These tools allow marketers to keep up with their new job requirement: automated, intelligent and continuous interaction with customers.
In case you didn’t get the memo, marketers now have another channel to wrangle: continuous, intelligent conversations with customers.
One of the most common outlets for those conversations is the increasingly popular chatbot, in messaging apps, websites, and other venues.
To help you build and maintain chatbots, we’re highlighting a dozen of the most prominent tools, many of which have just emerged in the last few months. All have graphical interfaces, and most require no programming. You just need to supply the wit:
For: Facebook Messenger
Pakistan-based Botsify sees itself as a competitor to Chatfuel, one of the most popular no-programming chat builders. (See below.) Botsify says you can set up your bot in five minutes, with message scheduling and analytics included. It’s free for unlimited messages; pricing plans begin when you integrate with other platforms and services.
For: Facebook Messenger, Telegram
This basic tool, which also does not require programming, is one of the most popular. It offers a free level, can be integrated with outside services, and is focused on Facebook Messenger, although it also supports Telegram. Compared to Botsify’s claims that you can create a chatbot in five minutes, Chatfuel says its tool requires seven minutes. Free until you hit certain levels of use. Backed by Yandex, the Google-equivalent in Russia.
For: Facebook Messenger, Kik. Coming soon: support for Viber, iMessage, Slack, Telegram, and Skype, followed by Line and WeChat.
Formerly called BetterBrand, Chatsuite describes itself as “the chat marketing platform.” Targeted at agencies, marketers, and publishers, it’s not completely self-service. The company provides training, as well a managed service to set up the basic interactive flow, while the agency provides the content and administration.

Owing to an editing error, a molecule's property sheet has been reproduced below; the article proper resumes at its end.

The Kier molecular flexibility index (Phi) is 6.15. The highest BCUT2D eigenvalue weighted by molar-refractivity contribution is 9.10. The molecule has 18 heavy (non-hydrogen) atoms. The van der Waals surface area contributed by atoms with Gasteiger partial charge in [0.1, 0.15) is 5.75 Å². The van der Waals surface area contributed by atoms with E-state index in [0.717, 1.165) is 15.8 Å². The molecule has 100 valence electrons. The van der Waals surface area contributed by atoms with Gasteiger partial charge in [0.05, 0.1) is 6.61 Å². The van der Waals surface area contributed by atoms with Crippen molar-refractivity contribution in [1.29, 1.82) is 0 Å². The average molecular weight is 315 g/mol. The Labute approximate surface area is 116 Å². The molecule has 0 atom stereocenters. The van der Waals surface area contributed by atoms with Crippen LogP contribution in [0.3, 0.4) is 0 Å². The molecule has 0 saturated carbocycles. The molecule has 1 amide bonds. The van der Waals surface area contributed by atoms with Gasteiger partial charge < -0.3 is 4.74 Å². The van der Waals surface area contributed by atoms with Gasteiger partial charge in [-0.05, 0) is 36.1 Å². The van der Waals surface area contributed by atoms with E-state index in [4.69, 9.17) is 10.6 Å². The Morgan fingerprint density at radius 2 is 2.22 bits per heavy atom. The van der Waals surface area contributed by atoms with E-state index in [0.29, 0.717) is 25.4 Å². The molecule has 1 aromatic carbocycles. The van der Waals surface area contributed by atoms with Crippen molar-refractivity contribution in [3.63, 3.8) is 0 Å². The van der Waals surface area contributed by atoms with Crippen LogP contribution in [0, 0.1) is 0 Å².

For: Facebook Messenger, Twitter, SMS, Slack, Intercom, Layer, and Smooch
Converse also offers a graphical user interface with no coding required, and a free level. The company says it differs by offering intelligent user engagement via user feedback like surveys, as well as support for customer service and routing, context awareness, and payment processing via Stripe.
For: Facebook Messenger, Slack, Twilio SMS and Telegram
Also a visual bot builder that does not require programming, Flow XO is specifically targeted at sales and marketing applications. Chatbots created with Flow XO can collect data via forms and surveys or send push notifications, and the platform is integrated with nearly a hundred applications and services. There’s an initial free level, with pricing based on support, number of bots, and higher levels of interaction.
For: Facebook Messenger, Skype, Kik, Slack, Twitter, Amazon Echo, and SMS
Known for character-based sales/marketing chatbots like ones for Miss Piggy or Doc Brown (from “Back to the Future”), the Israel-based Imperson now offers a self-service enterprise platform called Imperson.ai. While users do not need to write code, they do need to undertake training from Imperson to create bots with “intent, relationship memory, personality, and natural learning capabilities.”